As I grew older, I began to have more and more questions about my identity as a biracial person –the pivotal point was when I had to build a family tree for school. I went home and asked my mom to help me fill out my family tree and she started naming all my family members. As she was saying this, I started saying no this is not my family tree, these are not people I am related to. My mother simply responded that the people she was naming were my family, and she was right, but I also realized that I was missing a piece of who I was, because I did not know where I came from. It was also at this point that I understood that I only knew half of my identity, the white half, because I had the opportunity to learn from my family, but I did not have the influence in my life to be able to fully explore or learn about the African American part of my identity. While I had these questions that my parents could not help me answer, they did and do support me in my journey to explore all the facets of my identity.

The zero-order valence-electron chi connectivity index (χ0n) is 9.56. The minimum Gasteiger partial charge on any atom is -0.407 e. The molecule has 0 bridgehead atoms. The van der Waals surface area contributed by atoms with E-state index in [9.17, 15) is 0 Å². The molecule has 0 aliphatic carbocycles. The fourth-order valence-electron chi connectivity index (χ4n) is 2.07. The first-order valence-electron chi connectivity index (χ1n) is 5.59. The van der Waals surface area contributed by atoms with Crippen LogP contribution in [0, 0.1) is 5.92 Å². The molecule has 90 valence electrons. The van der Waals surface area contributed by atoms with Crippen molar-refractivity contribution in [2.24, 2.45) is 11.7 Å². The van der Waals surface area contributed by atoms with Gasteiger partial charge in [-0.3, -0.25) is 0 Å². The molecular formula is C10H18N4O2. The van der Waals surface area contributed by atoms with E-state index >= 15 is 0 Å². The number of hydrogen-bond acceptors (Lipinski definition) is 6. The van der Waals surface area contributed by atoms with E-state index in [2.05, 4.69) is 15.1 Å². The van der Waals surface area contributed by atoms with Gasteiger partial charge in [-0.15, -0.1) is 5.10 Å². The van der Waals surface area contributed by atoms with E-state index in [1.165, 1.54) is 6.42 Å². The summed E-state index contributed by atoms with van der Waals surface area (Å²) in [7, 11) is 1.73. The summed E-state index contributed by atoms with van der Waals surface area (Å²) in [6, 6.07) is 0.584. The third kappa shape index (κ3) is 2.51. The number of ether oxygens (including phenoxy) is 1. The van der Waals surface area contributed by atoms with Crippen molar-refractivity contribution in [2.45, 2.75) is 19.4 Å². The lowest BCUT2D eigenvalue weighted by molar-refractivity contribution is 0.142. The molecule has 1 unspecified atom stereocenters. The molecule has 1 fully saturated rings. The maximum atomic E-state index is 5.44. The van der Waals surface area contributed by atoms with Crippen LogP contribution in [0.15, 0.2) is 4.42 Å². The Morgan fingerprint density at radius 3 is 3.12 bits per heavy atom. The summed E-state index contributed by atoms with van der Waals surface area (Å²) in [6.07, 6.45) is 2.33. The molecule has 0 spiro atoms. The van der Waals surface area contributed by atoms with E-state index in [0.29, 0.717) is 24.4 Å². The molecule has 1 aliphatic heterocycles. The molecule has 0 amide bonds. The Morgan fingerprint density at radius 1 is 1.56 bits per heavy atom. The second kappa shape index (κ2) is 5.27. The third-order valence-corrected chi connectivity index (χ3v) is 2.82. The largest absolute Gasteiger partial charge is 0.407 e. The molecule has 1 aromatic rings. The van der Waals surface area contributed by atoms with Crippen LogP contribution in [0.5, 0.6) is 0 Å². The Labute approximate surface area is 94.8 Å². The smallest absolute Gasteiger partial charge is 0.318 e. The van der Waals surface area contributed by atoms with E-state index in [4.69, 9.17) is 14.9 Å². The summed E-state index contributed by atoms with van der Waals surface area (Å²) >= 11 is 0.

My family has always supported me and encouraged me to do whatever I wanted. One of those things that I chose to pursue was softball and particularly travel softball and my parents were there every step of the way. They were up early to drive me to every tournament, they baked in the sun to watch me play, they spent most weekends with me at my tournaments, spent tons of money on equipment and hotel rooms and gave up what they might have wanted to do for me and my dreams. In addition, my brothers also sacrificed alot for me to play softball. They did not get as much time with my parents as I did and they would even take time out of their weekends to come watch me play — even though they could have been doing something they were passionate about. So, the sacrifice my family made for me to do what I wanted really showed again just how much they love me and want me to be happy.